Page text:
Almost half of fast-growth CEOs are expecting a substantial increase in their company's business taxes over the next two years--and over half were not aware of the IRS's announced plan to staff up and increase audits of midsized companies. Overall, an average increase of 18 percent in business taxes is expected over the next 12-24 months. But, viewed separately:

  • 46 percent expect their company's business taxes will increase by 40 percent.
  • 47 percent see these taxes remaining about the same.
  • 4 percent anticipate a decrease.
  • 3 percent did not report.

The group anticipating the big increase is comprised of the fastest growers, who are expecting a 23.9 percent increase in revenues over the next 12 months -- 37 percent greater than all others.
In light of these expected changes in business taxes, and others, it may be somewhat surprising that tax planning has not received greater management attention.Fifty-four percent of CEOs report that corporate tax planning is not completely integrated into their business plan for the next 12-24 months -- including 24 percent saying it is not at all integrated and another 30 percent noting it is only partially integrated. Sixty-fivepercent say their company hasn't increased the amount of time and effort spent on development and implementation of tax planning during the past two years.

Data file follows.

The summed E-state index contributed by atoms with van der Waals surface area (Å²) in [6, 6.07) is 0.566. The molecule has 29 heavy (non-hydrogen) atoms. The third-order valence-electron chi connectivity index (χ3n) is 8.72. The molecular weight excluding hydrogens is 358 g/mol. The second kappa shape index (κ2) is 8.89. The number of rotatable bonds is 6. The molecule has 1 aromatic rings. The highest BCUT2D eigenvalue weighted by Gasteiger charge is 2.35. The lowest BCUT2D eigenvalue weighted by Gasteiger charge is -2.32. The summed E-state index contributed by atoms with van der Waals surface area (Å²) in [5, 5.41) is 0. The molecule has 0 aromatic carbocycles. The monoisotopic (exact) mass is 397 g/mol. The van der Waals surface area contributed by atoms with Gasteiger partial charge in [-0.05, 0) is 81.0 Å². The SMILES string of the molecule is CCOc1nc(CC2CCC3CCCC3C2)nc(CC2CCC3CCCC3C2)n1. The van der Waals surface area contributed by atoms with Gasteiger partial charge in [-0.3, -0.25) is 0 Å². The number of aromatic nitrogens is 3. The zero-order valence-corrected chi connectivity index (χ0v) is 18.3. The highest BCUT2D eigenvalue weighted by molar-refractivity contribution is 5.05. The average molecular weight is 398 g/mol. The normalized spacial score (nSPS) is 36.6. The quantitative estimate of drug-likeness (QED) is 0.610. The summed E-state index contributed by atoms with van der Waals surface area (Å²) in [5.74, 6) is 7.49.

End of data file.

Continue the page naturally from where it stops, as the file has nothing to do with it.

Most CEOs surveyed (61 percent) were not aware that the IRS is adding significant staffing over the next few years in order to increase audits of companies with assets ranging from $10-250 million.When alerted to this initiative, 44 percent said they expect the projected increase in IRS audits over the next 12 to 24 months will cause companies like theirs to be more cautious and conservative in their tax planning; but a bare majority, 51 percent, said it would not. Only 15 percent were aware of the related opportunity to jointly develop the scope of any new audit with the IRS, at its commencement. A total of 62 percent of all those surveyed believe that their present internal resources would be capable of co-developing a new audit's scope at the start--although 34 percent disagreed. Belief in the capabilities of internal resources was notably higher among companies where tax planning is integrated with their business plan, 69 percent, versus 57 percent for all others.

PricewaterhouseCoopers' "Trendsetter Barometer" is developed and compiled with assistance from the opinion and economic research firm of BSI Global Research, Inc. 

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